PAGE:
Oil Prices Fall on Oversupply Anxiety

Oil prices tumbled Wednesday after data showed an unexpected increase in U.S. crude supplies.

Diesel futures dropped to the lowest level since 2004 as U.S. stockpiles of distillates, a category that includes diesel fuel and heating oil, rose more than expected.

A global glut of crude has weighed on the market for more than a year. Oil prices are on course to fall by more than a third this year as big suppliers such as Saudi Arabia and Russia have continued pumping crude in a bid to defend their market share. Meanwhile, U.S. crude output has been resilient despite the low prices, and much of the excess has gone into storage.

Light, sweet crude for February delivery settled down $1.27, or 3.35%, at $36.60 a barrel on the New York Mercantile Exchange. Brent, the global benchmark, declined $1.33, or 3.5%, to $36.46 a barrel on ICE Futures Europe.

Both benchmarks are down more than 30% for the year.

U.S. crude inventories rose by 2.6 million barrels in the week ended Dec. 25, the U.S. Energy Information Administration said Wednesday. Analysts polled by The Wall Street Journal had expected a decline of 1 million barrels.

The unexpected increase was due to higher imports and an uptick in production. The EIA reported that U.S. crude production rose by 23,000 barrels a day last week to 9.2 million barrels a day. While U.S. output is down from a peak in April, production has fallen more slowly in response to low prices than many investors initially expected. Companies have been able to cut costs and increase efficiency, keeping output high in a low-price environment.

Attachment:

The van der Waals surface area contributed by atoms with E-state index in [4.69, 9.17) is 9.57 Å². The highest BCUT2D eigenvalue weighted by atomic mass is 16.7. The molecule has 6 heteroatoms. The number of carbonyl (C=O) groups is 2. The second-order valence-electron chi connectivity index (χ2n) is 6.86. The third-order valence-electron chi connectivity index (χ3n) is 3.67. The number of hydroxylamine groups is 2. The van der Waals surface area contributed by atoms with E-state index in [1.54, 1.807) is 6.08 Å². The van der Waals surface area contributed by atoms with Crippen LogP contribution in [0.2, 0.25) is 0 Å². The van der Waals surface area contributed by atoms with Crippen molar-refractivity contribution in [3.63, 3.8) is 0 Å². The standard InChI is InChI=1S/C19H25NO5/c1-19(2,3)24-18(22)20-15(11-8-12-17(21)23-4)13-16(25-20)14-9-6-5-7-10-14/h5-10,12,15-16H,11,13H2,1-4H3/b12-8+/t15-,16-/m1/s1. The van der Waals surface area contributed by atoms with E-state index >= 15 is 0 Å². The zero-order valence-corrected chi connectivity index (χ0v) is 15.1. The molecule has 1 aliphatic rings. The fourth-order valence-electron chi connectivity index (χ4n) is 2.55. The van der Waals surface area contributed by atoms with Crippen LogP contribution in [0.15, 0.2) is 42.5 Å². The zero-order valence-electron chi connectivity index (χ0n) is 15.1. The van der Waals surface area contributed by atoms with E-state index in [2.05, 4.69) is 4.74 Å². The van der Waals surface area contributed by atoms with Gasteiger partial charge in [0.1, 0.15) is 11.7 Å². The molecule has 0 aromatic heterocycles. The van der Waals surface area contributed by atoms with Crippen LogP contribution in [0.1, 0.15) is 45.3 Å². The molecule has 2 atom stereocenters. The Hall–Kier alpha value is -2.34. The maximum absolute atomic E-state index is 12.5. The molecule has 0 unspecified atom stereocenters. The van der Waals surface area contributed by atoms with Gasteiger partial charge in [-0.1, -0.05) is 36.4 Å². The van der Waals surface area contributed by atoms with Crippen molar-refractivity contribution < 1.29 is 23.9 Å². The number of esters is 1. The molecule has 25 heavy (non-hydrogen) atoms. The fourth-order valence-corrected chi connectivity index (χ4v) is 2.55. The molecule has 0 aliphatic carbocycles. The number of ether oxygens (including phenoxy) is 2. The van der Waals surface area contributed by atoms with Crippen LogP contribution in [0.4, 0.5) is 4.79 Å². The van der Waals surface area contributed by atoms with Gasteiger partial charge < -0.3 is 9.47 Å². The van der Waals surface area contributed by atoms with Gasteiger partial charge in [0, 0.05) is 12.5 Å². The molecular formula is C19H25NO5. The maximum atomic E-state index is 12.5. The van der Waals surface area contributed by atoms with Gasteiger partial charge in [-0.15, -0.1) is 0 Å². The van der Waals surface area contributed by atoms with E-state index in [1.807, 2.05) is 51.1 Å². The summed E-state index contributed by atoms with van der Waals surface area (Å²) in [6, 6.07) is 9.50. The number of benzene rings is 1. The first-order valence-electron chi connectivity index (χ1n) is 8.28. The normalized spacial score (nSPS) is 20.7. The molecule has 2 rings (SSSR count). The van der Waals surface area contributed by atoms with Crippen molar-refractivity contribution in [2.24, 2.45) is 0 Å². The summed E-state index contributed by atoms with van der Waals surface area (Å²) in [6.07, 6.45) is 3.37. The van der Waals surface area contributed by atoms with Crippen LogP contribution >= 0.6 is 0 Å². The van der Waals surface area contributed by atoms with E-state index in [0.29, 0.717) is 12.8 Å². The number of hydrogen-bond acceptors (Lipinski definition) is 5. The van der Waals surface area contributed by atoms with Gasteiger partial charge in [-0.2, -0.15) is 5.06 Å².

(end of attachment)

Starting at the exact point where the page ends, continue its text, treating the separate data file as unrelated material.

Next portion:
"Production is up again, it's defying all odds," said Dominick Chirichella, analyst at the Energy Management Institute. "We still just have a robust amount of supply. [...] I just don't see anything that excites me to want to buy the market."

Crude supplies in Cushing, Okla., a key storage hub and the delivery point for Nymex futures, rose to 63 million barrels, a record in weekly data going back to April 2004. Concerns earlier in the year that Cushing could run out of room to store oil weighed heavily on prices.

Stockpiles of gasoline and distillates rose more than expected. Distillate supplies usually fall at this time of year as consumers buy more heating oil, but warmer-than-normal weather and a drop in drilling-related diesel consumption has weighed on demand. Four-week average distillate demand last week was 11.3% lower than a year ago, the EIA said.

"The question mark is, what are we going to do with all the distillates around?" said Donald Morton, senior vice president at Herbert J. Sims & Co. "We've got big inventories, and demand is slipping."

Diesel futures fell 5.04 cents, or 4.5%, to $1.0791 a gallon, the lowest settlement since July 20, 2004. Gasoline futures fell 4.6 cents, or 3.6%, to $1.23 a gallon.

Also on Wednesday, Saudi Arabia's energy minister said that the country's policy of unrestrained output "is a reliable policy and we won't change it." Saudi Arabia has cut its production during past price downturns to force prices higher.

Saudi Arabia pumped 10.13 million barrels a day in November, down from record levels over the summer, but up from 9.584 million barrels in November last year, according to the Organization of the Petroleum Exporting Countries.

Ahmed Al Omran and Summer Said contributed to this article.

By Nicole Friedman